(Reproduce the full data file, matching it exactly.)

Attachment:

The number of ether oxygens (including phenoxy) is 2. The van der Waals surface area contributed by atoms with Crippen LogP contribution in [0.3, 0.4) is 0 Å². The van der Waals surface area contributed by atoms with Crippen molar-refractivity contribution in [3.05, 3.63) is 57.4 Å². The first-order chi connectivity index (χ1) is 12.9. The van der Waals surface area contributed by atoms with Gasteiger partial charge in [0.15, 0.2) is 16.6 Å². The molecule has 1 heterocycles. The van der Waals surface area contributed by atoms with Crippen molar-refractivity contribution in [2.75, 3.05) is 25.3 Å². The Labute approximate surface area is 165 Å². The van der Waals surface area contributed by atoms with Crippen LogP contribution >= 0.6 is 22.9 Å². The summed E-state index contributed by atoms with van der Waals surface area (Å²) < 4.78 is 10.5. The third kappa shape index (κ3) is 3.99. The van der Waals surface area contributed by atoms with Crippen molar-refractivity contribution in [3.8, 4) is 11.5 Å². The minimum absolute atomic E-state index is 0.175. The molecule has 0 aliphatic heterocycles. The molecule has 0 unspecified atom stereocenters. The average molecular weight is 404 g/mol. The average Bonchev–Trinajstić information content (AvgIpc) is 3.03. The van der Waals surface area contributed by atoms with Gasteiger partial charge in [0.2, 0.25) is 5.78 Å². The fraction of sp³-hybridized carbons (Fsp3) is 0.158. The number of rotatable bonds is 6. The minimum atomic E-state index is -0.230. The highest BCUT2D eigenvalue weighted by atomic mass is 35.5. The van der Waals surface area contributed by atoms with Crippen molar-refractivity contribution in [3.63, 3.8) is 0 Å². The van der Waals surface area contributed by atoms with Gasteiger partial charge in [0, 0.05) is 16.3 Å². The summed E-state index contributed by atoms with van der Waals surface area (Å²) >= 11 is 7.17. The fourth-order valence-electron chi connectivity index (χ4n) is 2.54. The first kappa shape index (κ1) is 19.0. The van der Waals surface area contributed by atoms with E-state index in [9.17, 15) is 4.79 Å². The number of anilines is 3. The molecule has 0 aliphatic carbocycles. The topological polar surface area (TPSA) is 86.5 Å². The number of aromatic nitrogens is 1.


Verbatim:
The number of ether oxygens (including phenoxy) is 2. The van der Waals surface area contributed by atoms with Crippen LogP contribution in [0.3, 0.4) is 0 Å². The van der Waals surface area contributed by atoms with Crippen molar-refractivity contribution in [3.05, 3.63) is 57.4 Å². The first-order chi connectivity index (χ1) is 12.9. The van der Waals surface area contributed by atoms with Gasteiger partial charge in [0.15, 0.2) is 16.6 Å². The molecule has 1 heterocycles. The van der Waals surface area contributed by atoms with Crippen molar-refractivity contribution in [2.75, 3.05) is 25.3 Å². The Labute approximate surface area is 165 Å². The van der Waals surface area contributed by atoms with Crippen LogP contribution >= 0.6 is 22.9 Å². The summed E-state index contributed by atoms with van der Waals surface area (Å²) < 4.78 is 10.5. The third kappa shape index (κ3) is 3.99. The van der Waals surface area contributed by atoms with Crippen molar-refractivity contribution in [3.8, 4) is 11.5 Å². The minimum absolute atomic E-state index is 0.175. The molecule has 0 aliphatic heterocycles. The molecule has 0 unspecified atom stereocenters. The average molecular weight is 404 g/mol. The average Bonchev–Trinajstić information content (AvgIpc) is 3.03. The van der Waals surface area contributed by atoms with Gasteiger partial charge in [0.2, 0.25) is 5.78 Å². The fraction of sp³-hybridized carbons (Fsp3) is 0.158. The number of rotatable bonds is 6. The minimum atomic E-state index is -0.230. The highest BCUT2D eigenvalue weighted by atomic mass is 35.5. The van der Waals surface area contributed by atoms with Crippen molar-refractivity contribution in [3.63, 3.8) is 0 Å². The van der Waals surface area contributed by atoms with Gasteiger partial charge in [0, 0.05) is 16.3 Å². The summed E-state index contributed by atoms with van der Waals surface area (Å²) >= 11 is 7.17. The fourth-order valence-electron chi connectivity index (χ4n) is 2.54. The first kappa shape index (κ1) is 19.0. The van der Waals surface area contributed by atoms with E-state index in [9.17, 15) is 4.79 Å². The number of anilines is 3. The molecule has 0 aliphatic carbocycles. The topological polar surface area (TPSA) is 86.5 Å². The number of aromatic nitrogens is 1.